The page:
We recently studied the ankle at school and, being a very common injury, one of our case studies involved an inversion ankle sprain. A common problem with inversion ankle sprains is an increased risk of re-spraining the same ankle (1). I became particularly interested in the topic of methods to reduce this risk. It appears that exercises involving the use of wobble boards and other unstable surfaces are quite popular in the treatment of inversion ankle sprains to minimize the risk of future sprains. My initial question was: are exercises done on a stable surface more effective than exercises done on an unstable surface for reducing the risk of a recurrent ankle sprain? Why or why not?
It’s something I first thought about when Ido Portal wrote a Facebook post about how training handstands on an Indo board may be fun, but would not transfer over to handstands on the ground due to the principle of specificity. Since most athletic activities, and even activities we do on a daily basis, are done on a stable surface (except, perhaps, if you live in a place with lots of snow and the snow collapses under your feet as you walk over! This has happened to me more than once this winter), does it make sense to train your ability to stay balanced on an unstable surface? Can that ability transfer over? What does the scientific evidence actually say?
Alas, I did not find any literature directly addressing my initial question so I strived to answer it from a physiological mechanisms point of view. However, as I looked into this more and discussed with my PBT group more, I discovered that there are many other questions that I need to answer first before I can answer this one! For example, someone brought up the point that in both cases, proprioceptors in the lower leg are being stimulated and that those nerves can’t distinguish between whether or not the stimulation is because of the body moving relative to the ground or the ground moving relative to the body. But are proprioceptors the only thing that is involved with balance? How does the role of the brain and motor control come into play? I have much more learning to do before I can answer this.
Also, I realized that answering these questions and many others in one blog post would take way too long so I am going to make a series of blog posts detailing my exploration into this topic.
Here’s the outline of what I’m going to cover over my next few posts:
First, I think that in order to know if stable or unstable surface training is more effective at reducing the risk of recurrent inversion ankle sprains, I need to understand why there is an increased risk in the first place.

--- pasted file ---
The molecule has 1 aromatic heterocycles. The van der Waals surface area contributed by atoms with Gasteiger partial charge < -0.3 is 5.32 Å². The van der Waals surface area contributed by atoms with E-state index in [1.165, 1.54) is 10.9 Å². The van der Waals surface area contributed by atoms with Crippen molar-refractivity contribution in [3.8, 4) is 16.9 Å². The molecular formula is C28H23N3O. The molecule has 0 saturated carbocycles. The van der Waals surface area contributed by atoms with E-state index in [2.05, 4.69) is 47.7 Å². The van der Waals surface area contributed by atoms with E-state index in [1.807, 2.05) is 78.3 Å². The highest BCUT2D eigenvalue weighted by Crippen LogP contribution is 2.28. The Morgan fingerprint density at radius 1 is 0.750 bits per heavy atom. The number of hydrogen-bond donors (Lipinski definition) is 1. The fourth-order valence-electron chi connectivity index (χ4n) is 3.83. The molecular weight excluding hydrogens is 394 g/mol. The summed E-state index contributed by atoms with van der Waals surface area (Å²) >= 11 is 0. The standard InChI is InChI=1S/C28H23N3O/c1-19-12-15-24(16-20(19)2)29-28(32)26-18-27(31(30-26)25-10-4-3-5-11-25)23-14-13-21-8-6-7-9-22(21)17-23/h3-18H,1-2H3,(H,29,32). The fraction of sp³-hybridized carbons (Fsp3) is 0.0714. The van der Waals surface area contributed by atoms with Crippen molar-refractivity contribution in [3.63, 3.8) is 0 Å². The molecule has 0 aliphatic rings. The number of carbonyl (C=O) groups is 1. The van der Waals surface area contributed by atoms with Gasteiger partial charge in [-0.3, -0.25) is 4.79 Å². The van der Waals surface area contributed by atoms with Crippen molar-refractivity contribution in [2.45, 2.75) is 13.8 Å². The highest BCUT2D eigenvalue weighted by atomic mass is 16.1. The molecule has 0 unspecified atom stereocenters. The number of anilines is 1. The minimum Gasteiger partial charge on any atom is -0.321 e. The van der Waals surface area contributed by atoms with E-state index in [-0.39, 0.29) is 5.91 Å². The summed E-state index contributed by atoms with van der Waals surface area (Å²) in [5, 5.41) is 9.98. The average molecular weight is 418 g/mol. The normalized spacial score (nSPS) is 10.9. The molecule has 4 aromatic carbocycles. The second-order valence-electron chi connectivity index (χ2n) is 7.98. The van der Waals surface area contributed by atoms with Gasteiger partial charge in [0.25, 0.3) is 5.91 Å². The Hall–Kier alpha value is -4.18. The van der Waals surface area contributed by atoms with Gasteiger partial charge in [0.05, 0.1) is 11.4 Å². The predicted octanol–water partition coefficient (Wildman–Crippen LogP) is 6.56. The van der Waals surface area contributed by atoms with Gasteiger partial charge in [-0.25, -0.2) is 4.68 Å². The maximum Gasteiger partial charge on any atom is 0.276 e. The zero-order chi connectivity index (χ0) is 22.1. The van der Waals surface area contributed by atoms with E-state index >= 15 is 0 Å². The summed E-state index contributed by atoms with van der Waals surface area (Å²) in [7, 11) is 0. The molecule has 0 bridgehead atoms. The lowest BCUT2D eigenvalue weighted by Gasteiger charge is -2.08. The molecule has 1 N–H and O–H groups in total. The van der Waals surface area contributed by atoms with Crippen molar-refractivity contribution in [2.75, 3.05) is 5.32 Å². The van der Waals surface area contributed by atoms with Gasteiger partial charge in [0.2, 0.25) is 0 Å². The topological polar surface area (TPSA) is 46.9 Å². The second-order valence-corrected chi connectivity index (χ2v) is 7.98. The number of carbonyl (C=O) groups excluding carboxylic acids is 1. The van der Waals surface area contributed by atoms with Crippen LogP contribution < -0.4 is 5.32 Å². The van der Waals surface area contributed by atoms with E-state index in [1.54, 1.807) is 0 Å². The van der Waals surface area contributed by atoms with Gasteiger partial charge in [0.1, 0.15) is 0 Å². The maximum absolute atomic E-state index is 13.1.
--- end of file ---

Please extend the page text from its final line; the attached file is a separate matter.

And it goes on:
Question 1: What are the differences between those who have recurring ankle sprains (functional ankle instability) and those who do not?
Question 2: Why do those differences exist?
Next, I want to know which methods currently used are effective.
Question 3: Which methods are effective at reducing the risk of recurrent ankle sprains in patients who have already had an ankle sprain?
The next question may be a long one…
Question 4: Why are the methods identified in Question 3 effective (i.e. mechanisms of action) and how do they affect the differences identified in Question 1? Also, as a note for myself, I want to look into nonspecific effects of treatment as well. I can understand that nonspecific effects can influence pain and other disease processes (i.e. viable physiological mechanisms), but would they have an influence on the risk of re-spraining your ankle? If so, how? What would be the physiological mechanisms behind that? And to answer this, I probably have to go back to Question 1/2.
Lastly, going back to my initial question,
Question 5: Which method is more effective at reducing the risk of recurrent inversion ankle sprains: balance exercises done a stable surface or an unstable surface? And why?
You might wonder, what is the purpose of asking these questions if we already have effective methods? Simply put, I think that it is important to ask so that we can continue to further refine our methods and make them more effective.
If anyone has resources that may help me answer these questions, feel free to pass them along :). And a special thanks to my PBT group and Jordan Miller for keeping me on my toes as I pondered these questions – I hope you guys continue to question my thinking as I dive in deeper with my next few posts!
1. Martin RL, Davenport TE, Paulseth S, Wukich DK, Godges JJ, Orthopaedic Section American Physical Therapy Association. Ankle stability and movement coordination impairments: ankle ligament sprains. J Orthop Sports Phys Ther. 2013 Sep;43(9):A1–40.